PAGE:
I guess the first order of business should be to establish that Star Trek Online is in fact still online. It's been awhile since we last talked about it—May 2013, actually—but the Star Trek-based MMO is still boldly going, albeit to where no one seems to notice. Today, however, Arc Games announced some pretty big news: It's getting the band back together.
Veteran game designer Jane Jensen and her indie studio, Pinkerton Road, have been working on a 20th anniversary remake of the classic Sierra point-and-click adventure Gabriel Knight: Sins of the Fathers since last year. After co-designing King's Quest VI in 1992, Jensen got her first shoot at designing and directing her own project. That game was Gabriel Knight, the story of a New Orleans writer who investigates a series of ritualistic voodoo murders and discovers he’s the descendant of a long line of monster hunters. Pinkerton Road plans to launch the Gabriel Knight remake in early fall.
Jane Jensen recently spoke to PC Gamer about what's changing in the Gabriel Knight remake, the revival of the Sierra brand, and her hopes for a new game starring everyone’s favorite N’awlins Schattenjäger.
The Sims 4 launched today, and you know what that means: The day-one patch is here! The first update to the new Sims game fixes a number of oddball issues including problems with Glitter and Abs, hibernating babies, and a Grim Reaper who really just isn't that into you.
In case you missed it: Obsidian are making a F2P game about tanks called Armored Warfare, and no, we didn't make that up. The game was briefly shown at E3 with a not-very-revealing trailer, but now 27 minutes of footage has appeared online, thanks a Twitch stream recorded at PAX.
I’ve been regularly strapping the office Oculus Rift to my head for a few months now, and I’m convinced virtual reality is something special, and not just a daft gimmick we’ll all laugh at in a decade. But there are still a lot of problems with the hardware as it exists today—including the recently released DK2 version—that will have to be ironed out before the thing is ready to appear in peoples’ living rooms. If, indeed, that ever happens.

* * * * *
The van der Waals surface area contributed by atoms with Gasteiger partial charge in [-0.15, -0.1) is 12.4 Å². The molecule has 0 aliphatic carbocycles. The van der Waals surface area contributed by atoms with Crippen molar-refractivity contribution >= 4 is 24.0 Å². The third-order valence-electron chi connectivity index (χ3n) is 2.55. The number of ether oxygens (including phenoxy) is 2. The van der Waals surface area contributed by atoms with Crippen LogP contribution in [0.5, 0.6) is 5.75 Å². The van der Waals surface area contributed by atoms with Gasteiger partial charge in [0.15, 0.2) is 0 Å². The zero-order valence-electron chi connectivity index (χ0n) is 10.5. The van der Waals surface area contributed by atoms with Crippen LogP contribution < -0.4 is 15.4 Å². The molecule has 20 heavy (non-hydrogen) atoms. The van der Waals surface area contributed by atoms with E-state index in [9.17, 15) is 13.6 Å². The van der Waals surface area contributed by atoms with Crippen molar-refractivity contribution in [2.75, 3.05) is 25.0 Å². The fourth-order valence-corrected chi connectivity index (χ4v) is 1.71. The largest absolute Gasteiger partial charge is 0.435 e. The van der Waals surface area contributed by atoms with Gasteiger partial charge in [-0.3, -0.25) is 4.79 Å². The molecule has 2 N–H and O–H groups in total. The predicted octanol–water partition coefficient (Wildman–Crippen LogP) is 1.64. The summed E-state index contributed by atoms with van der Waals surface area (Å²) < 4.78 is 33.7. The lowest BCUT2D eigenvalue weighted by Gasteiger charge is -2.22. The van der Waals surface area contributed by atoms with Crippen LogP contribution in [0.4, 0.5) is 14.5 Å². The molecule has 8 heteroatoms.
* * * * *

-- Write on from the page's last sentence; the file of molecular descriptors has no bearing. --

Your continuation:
Wargame: Red Dragon is set in an alternate 1980s where everyone's a bit more warry and Twin Peaks was probably never invented. It sounds, obviously, like a bit of a horrible place, but one ripe for real-time strategy gaming. Eugen Systems clearly agree, as they've just expanded their wargame with a new, free chunk of downloadable content. The Second Korean War updates the action to 1992, adding "12 new units and an additional full-length story campaign".
We basically live in Minecraft now, so in a sense, Britain is about to be flooded with new underwater block types, cute wickle bunny rabbits, less cute killer bunny rabbits, and mutton by the blockload. Which is to say: Minecraft has a big ol' update launching today, featuring quite a few changes and a lot of added content, including those things I just said, a bunch of new world types and more.